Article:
Poison ivy, known by botanists as Toxicodendron radicans, looks much like Virginia creeper but is a pernicious misery for many people. It’s an awful experience to feel a small tickle on your skin a few hours after a walk through wooded areas in the United States or elsewhere. That’s why it’s essential to know how to kill poison ivy the first time so that it never returns.
Understanding how to remove poison ivy plants means you won’t have to deal with the itching and pain that an encounter with poison ivy, poison oak, or poison sumac brings. This article looks at the different methods of killing poison ivy. We show you how to remove poison ivy using both chemical and non-chemical means, and you’ll learn what kills poison ivy the fastest.
Dealing with these sorts of plants can be harrowing, but we’re here to walk you through it. Poison ivy and its itchy cousins don’t have to win the battle. With our assistance, you’ll be able to claim victory over all poisonous plants.
Effectively Killing Poison Ivy
When you encounter a poison ivy plant in your yard or near your home, your first instinct is probably to reach for a high-powered herbicide to take care of the problem. However, there are lots of ways to deal with it without resorting to harmful chemicals. Physical labor can be an excellent poison ivy killer in its own right and doesn’t risk your family’s health.
Non-Chemical Options for Killing Poison Ivy
This section looks at natural poison ivy killer options that don’t require anything more than a few items, such as water and your own hands. In this section, discover how to get rid of poison ivy by weeding, smothering, and boiling the plants.
We even provide a poison ivy removal method that uses goats and other livestock to do the dirty work. If you want a safe poison plant control method, look no further.
Pull the Ivy Out by Hand
Nothing beats good old-fashioned elbow grease when you want to take care of a poison plant issue. Poison ivy removal is no exception to the rule and will vanish with a little physical attention.
Do not use this removal method if you have a severe allergic reaction to poison plants; however, as you run a risk of exposure.
Begin by donning your safety gear and clothing. The goal is not to give the poison ivy a spot where it can touch your skin, so make sure you don’t have any part of your arms or legs exposed. Use a little duct tape to seal your gloves to the shirt sleeves, and tuck your pants into your socks. Button the shirt up, as well.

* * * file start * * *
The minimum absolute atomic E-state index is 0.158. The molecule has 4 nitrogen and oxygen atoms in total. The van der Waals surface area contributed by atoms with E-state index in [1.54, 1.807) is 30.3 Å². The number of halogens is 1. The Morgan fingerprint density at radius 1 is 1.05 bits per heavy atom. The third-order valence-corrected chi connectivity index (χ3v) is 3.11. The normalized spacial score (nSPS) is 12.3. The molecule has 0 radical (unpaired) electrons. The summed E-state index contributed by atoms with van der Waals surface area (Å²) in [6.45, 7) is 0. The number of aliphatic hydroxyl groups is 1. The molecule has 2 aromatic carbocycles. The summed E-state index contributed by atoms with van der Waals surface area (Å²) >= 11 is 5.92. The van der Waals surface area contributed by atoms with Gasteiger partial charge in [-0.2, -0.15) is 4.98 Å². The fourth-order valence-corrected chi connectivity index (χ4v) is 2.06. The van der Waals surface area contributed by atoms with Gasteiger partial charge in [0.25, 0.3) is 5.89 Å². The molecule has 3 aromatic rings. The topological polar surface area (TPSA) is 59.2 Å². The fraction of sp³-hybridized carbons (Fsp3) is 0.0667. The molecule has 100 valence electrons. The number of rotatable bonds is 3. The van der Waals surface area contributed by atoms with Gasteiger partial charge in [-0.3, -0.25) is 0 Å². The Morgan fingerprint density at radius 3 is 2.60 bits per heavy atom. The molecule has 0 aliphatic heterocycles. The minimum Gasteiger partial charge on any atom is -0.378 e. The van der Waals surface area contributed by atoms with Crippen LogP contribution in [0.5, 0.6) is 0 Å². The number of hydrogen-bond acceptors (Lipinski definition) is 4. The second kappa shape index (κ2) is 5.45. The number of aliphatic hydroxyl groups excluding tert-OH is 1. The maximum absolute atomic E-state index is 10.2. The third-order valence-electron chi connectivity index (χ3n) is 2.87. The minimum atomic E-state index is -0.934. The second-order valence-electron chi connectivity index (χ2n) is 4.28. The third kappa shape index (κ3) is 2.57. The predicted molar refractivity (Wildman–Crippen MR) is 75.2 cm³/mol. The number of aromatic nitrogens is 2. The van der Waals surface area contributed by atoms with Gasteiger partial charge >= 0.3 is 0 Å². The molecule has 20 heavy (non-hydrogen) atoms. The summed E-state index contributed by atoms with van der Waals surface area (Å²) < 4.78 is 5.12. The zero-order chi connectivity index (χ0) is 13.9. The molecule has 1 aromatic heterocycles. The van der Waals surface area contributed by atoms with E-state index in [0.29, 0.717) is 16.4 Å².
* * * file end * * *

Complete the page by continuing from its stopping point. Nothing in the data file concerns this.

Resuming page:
Use the pruners to cut off the stalk of the plant, and then triple-bag it and seal it shut with tape. Use the shovel to dig around the plant deep into the earth. Poison ivy roots tend to fragment if you pull too hard, so it’s essential to dig under them.
When you’re sure you’ve gotten under all the roots, remove the root structure, and triple-bag and seal it with duct tape. Dig a bit more even if you think you’ve gotten all the roots to make sure. Never burn the plant or roots; throw the bags away.
Employ Some Livestock
Your poison ivy removal experience doesn’t need to be up close and personal. There are plenty of options for killing poison ivy that don’t require you to get dressed up and digging. When you use goats or other foraging livestock, you won’t even have to go near the plants to get rid of them.
A week or so with a goat once a season is all you need to keep your yard weed-free. Many regions now have goat-hiring services for poison ivy control, because goats can chow down on the plants all day and not feel a thing.
The cost is reasonable, and you don’t have to risk exposure during the process. The next time you run across a patch of poison ivy, hire a goat to take care of your ground cover!
Smother the Ivy
Poison ivy might sometimes seem like a sort of super plant with uncanny abilities to grow and thrive where you least wish it to be. However, poison ivy requires oxygen, water, and sunlight, like all plants.
Use this fact about plants to your advantage when you encounter poison oak or ivy in your yard. Deprive it of sunlight and oxygen, and the plant will wither and die.
Put on all safety gear before you start messing with the poison ivy, then cover the plant with dark plastic, canvas, mulch, or newspaper. If using a plastic or canvas covering, use tape and rocks to seal and weigh it down.
When you’re confident that you covered the entire plant and roots, let it sit for a few weeks. Watch for roots that stray outside of the zone you’ve covered, and extend the coverage if needed. Once the plants die, remove them and throw them away.
Pour Boiling Water on the Plants
While poison ivy is tough and can bounce back from all sorts of punishment, it can’t stand up against high temperatures. Boiling water is just the thing to kill off poison ivy without risking chemical exposure.